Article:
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My old boss has become fairly wealthy at buying crap and leasing it out on one time jobs....if it survives past that...it's all profit.

If the boat is essentially seaworthy. but just rusty, that description fits about half the world's fishing fleets.

The part of the world you are in as you said....is an expensive place...for $2700 there might be the odd job it's suited for and you can be turning profit in no time...just something to think about.

My old boss bought one of the Cape May/Lewes ferries for a song... he's selling the equipment off, scrapping the superstructure and turning the hull into a barge.

One of his first projects was an old, sunk, salvaged houseboat. He stripped it, decked it and is still leasing it out, over 20 years later.
Good idea. Although I wouldn't be that interested in that type of business
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Old 07-21-2014, 12:59 AM   #55
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I'd say it would be cheaper to build a new boat from scratch yourself. Take the same number of man-hours. You could build a nice Diesel Duck or Bruce Roberts design that is 25% smaller, 50% less displacement and has more interior room.
Beautiful boats them there.

Yeah there isn't much interior space in that trawler I was looking at. I've definitely decided not to restore this boat.
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Old 07-21-2014, 01:37 AM   #56
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...Yeah there isn't much interior space in that trawler I was looking at. I've definitely decided not to restore this boat.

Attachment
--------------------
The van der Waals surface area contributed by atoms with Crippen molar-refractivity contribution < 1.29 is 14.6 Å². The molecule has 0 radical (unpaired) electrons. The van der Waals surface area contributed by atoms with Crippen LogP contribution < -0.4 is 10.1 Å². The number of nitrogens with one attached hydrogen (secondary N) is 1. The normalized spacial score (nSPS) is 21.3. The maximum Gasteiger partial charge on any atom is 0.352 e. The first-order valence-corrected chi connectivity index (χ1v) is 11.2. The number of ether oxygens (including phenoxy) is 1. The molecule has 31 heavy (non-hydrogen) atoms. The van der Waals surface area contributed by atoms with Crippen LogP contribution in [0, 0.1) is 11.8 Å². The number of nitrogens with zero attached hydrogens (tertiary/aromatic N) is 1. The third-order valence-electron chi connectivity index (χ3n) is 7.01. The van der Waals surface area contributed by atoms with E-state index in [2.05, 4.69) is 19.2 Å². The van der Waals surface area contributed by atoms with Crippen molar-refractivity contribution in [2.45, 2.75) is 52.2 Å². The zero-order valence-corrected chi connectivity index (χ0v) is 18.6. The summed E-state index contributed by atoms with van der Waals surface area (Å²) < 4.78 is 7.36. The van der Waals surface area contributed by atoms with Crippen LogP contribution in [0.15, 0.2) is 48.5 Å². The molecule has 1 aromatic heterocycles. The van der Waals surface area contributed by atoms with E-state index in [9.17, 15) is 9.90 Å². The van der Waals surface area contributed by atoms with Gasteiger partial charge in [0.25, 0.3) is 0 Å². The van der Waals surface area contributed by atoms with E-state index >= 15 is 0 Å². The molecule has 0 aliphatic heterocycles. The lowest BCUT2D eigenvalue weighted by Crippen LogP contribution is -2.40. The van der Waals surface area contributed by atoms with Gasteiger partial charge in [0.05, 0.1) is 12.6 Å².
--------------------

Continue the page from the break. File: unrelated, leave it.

Amazing how something that looks ideal and irreplaceable looks the reverse of that after some time and thought. Not just boats either. There is always another, as good or better, and every one that interests you adds to your reference bank of information. Good luck with your search.
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Old 07-21-2014, 05:30 AM   #57
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Beautiful boats them there.

Yeah there isn't much interior space in that trawler I was looking at. I've definitely decided not to restore this boat.
Seems like a wise decision. Even getting something like this for free might not be such a good move because salvaging and scrapping could wind up costing you money, especially when it comes to hazardous materials (diesel, oils, asbestos,etc.).

Going one step further, even building a personal cruiser from scratch with a full set of plans in-hand for a commercial boat didn't make sense to me in the end, especially thanks to some hard feedback from contributors on this Forum and others.